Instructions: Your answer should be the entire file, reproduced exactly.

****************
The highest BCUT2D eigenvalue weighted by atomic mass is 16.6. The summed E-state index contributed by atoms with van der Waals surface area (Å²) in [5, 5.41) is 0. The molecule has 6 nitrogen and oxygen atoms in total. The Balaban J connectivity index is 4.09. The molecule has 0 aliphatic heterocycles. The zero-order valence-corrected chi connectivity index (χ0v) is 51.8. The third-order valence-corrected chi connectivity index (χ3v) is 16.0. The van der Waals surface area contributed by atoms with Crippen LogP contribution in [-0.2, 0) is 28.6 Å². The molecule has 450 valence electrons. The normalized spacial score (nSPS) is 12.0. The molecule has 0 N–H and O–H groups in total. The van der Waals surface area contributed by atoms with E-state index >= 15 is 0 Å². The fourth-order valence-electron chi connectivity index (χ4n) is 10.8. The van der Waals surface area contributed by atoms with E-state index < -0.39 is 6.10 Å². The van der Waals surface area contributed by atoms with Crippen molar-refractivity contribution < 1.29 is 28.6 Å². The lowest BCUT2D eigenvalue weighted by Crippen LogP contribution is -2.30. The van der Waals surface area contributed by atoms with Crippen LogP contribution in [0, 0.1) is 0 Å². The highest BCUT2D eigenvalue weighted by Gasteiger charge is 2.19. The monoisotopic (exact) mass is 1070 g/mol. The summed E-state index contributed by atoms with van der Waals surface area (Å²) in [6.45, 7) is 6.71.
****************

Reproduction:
The highest BCUT2D eigenvalue weighted by atomic mass is 16.6. The summed E-state index contributed by atoms with van der Waals surface area (Å²) in [5, 5.41) is 0. The molecule has 6 nitrogen and oxygen atoms in total. The Balaban J connectivity index is 4.09. The molecule has 0 aliphatic heterocycles. The zero-order valence-corrected chi connectivity index (χ0v) is 51.8. The third-order valence-corrected chi connectivity index (χ3v) is 16.0. The van der Waals surface area contributed by atoms with Crippen LogP contribution in [-0.2, 0) is 28.6 Å². The molecule has 450 valence electrons. The normalized spacial score (nSPS) is 12.0. The molecule has 0 N–H and O–H groups in total. The van der Waals surface area contributed by atoms with E-state index >= 15 is 0 Å². The fourth-order valence-electron chi connectivity index (χ4n) is 10.8. The van der Waals surface area contributed by atoms with E-state index < -0.39 is 6.10 Å². The van der Waals surface area contributed by atoms with Crippen molar-refractivity contribution < 1.29 is 28.6 Å². The lowest BCUT2D eigenvalue weighted by Crippen LogP contribution is -2.30. The van der Waals surface area contributed by atoms with Crippen LogP contribution in [0, 0.1) is 0 Å². The highest BCUT2D eigenvalue weighted by Gasteiger charge is 2.19. The monoisotopic (exact) mass is 1070 g/mol. The summed E-state index contributed by atoms with van der Waals surface area (Å²) in [6.45, 7) is 6.71.